I was in haste to buy it, before the proprietor finished getting out some rocks, cutting down the hollow apple trees, and grubbing up some young birches which had sprung up in the pasture, or, in short, had made any more of his improvements.
It makes but little difference whether you are committed to a farm or the county jail.
To my imagination it retained throughout the day more or less of this auroral character, reminding me of a certain house on a mountain which I had visited a year before.
The winds which passed over my dwelling were such as sweep over the ridges of mountains, bearing the broken strains, or celestial parts only, of terrestrial music.
But in other directions, even from this point, I could not see over or beyond the woods which surrounded me.
Though the view from my door was still more contracted, I did not feel crowded or confined in the least.
It matters not what the clocks say or the attitudes and labors of men.
The millions are awake enough for physical labor; but only one in a million is awake enough for effective intellectual exertion, only one in a hundred millions to a poetic or divine life.
It is something to be able to paint a particular picture, or to carve a statue, and so to make a few objects beautiful; but it is far more glorious to carve and paint the very atmosphere and medium through which we look, which morally we can do.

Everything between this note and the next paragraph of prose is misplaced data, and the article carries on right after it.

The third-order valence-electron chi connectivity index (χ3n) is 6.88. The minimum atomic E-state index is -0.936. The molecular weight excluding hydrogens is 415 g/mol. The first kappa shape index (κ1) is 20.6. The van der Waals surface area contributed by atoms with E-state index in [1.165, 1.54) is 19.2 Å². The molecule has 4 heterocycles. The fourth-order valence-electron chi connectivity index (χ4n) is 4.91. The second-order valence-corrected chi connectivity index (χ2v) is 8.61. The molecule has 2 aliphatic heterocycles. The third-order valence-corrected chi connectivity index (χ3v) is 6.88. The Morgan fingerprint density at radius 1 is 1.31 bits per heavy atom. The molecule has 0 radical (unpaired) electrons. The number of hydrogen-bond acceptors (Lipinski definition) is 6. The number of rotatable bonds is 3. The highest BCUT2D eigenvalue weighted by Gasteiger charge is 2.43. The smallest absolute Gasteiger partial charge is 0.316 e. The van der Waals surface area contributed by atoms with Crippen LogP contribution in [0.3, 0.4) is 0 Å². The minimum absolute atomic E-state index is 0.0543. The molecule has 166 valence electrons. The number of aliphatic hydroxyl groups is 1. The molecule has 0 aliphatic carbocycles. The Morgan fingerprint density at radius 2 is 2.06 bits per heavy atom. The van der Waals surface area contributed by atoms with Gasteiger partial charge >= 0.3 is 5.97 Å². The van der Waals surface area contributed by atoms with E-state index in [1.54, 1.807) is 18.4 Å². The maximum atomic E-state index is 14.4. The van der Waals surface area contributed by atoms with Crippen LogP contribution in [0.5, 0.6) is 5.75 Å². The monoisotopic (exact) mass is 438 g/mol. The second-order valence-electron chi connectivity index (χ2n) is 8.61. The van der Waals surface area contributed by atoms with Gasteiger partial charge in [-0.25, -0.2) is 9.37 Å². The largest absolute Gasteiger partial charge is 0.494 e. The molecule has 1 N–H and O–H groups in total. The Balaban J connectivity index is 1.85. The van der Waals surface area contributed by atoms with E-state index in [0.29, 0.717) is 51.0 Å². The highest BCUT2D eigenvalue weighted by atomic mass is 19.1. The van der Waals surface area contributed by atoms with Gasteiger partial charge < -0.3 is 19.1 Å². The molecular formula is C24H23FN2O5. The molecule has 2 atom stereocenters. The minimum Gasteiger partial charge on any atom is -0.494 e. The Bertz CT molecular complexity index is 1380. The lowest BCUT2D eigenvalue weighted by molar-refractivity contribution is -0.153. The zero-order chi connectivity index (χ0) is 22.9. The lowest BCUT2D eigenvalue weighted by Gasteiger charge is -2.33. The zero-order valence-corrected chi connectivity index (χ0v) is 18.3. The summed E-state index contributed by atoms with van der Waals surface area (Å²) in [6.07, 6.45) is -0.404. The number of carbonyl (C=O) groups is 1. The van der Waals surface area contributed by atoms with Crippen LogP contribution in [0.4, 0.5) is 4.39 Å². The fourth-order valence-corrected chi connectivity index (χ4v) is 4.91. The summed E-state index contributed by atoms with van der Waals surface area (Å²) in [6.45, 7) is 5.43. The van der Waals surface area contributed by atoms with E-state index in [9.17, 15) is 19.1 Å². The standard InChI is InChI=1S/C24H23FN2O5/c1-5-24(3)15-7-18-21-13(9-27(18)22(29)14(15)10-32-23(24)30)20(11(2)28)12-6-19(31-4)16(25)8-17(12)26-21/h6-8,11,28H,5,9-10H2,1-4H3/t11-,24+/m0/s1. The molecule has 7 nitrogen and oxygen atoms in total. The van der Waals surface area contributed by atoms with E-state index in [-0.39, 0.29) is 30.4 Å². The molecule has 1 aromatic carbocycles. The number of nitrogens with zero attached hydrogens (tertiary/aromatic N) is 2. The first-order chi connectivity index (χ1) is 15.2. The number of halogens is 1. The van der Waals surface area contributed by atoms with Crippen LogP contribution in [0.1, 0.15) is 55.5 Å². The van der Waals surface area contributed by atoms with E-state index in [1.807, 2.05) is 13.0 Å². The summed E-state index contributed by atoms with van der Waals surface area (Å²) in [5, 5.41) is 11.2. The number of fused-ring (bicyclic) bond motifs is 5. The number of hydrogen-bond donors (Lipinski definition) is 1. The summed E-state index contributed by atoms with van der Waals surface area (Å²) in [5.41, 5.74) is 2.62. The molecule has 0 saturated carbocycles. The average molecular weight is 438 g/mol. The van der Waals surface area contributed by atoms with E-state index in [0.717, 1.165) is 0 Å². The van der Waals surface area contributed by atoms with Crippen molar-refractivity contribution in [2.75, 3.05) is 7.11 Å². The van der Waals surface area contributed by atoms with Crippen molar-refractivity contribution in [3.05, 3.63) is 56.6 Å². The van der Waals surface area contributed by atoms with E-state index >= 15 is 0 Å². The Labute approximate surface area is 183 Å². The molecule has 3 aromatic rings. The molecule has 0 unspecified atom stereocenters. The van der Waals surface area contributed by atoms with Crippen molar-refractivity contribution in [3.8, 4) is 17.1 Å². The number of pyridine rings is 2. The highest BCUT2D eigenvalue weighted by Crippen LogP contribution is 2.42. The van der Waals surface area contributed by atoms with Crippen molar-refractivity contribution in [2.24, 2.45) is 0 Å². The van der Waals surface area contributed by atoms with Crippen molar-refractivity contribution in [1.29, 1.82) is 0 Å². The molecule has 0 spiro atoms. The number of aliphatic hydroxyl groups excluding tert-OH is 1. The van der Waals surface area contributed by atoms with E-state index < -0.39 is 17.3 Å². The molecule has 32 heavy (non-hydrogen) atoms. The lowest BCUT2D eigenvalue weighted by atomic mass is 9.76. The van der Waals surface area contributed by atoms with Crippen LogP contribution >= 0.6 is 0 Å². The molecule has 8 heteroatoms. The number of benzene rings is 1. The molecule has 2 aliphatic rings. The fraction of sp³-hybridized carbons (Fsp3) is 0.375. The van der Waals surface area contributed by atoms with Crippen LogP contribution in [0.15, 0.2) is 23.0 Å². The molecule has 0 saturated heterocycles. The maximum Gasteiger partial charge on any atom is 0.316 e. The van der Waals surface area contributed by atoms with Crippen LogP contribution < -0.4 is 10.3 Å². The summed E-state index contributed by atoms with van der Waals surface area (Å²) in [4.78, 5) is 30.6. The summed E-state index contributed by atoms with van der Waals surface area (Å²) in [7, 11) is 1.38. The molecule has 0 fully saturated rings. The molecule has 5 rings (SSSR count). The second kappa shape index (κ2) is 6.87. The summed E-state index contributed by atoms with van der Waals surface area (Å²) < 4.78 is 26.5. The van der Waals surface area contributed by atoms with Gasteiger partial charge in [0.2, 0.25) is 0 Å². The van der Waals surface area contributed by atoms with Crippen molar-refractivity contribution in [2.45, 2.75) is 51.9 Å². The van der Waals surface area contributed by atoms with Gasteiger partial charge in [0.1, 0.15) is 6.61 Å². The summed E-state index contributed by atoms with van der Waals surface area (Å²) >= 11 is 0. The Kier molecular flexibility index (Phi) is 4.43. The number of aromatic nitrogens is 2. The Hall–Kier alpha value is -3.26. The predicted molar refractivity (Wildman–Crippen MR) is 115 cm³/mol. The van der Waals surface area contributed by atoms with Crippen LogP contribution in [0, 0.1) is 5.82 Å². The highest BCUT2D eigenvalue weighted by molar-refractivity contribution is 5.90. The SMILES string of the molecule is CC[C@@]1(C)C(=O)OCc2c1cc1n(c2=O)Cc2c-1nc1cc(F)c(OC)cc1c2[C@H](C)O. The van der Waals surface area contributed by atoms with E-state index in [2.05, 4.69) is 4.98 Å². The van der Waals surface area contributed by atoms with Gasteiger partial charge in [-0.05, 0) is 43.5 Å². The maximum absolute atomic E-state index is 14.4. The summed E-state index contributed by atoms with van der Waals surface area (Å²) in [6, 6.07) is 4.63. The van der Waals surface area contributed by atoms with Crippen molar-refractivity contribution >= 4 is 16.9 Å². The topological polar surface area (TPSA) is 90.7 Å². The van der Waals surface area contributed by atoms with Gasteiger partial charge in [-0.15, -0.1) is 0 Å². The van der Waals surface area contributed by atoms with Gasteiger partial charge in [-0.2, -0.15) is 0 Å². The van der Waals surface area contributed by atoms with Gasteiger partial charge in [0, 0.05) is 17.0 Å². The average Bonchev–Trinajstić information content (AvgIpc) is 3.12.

An honest man has hardly need to count more than his ten fingers, or in extreme cases he may add his ten toes, and lump the rest.
I say, let your affairs be as two or three, and not a hundred or a thousand; instead of a million count half a dozen, and keep your accounts on your thumb-nail.
Each one is a man, an Irishman, or a Yankee man.
To speak critically, I never received more than one or two letters in my life--I wrote this some years ago--that were worth the postage.
If we read of one man robbed, or murdered, or killed by accident, or one house burned, or one vessel wrecked, or one steamboat blown up, or one cow run over on the Western Railroad, or one mad dog killed, or one lot of grasshoppers in the winter--we never need read of another.
The universe constantly and obediently answers to our conceptions; whether we travel fast or slow, the track is laid for us.
Be it life or death, we crave only reality.
In accumulating property for ourselves or our posterity, in founding a family or a state, or acquiring fame even, we are mortal; but in dealing with truth we are immortal, and need fear no change nor accident.
The oldest Egyptian or Hindoo philosopher raised a corner of the veil from the statue of the divinity; and still the trembling robe remains raised, and I gaze upon as fresh a glory as he did, since it was I in him that was then so bold, and it is he in me that now reviews the vision.
That time which we really improve, or which is improvable, is neither past, present, nor future.
I read one or two shallow books of travel in the intervals of my work, till that employment made me ashamed of myself, and I asked where it was then that I lived.
The student may read Homer or Ã†schylus in the Greek without danger of dissipation or luxuriousness, for it implies that he in some measure emulate their heroes, and consecrate morning hours to their pages.
The crowds of men who merely spoke the Greek and Latin tongues in the Middle Ages were not entitled by the accident of birth to read the works of genius written in those languages; for these were not written in that Greek or Latin which they knew, but in the select language of literature.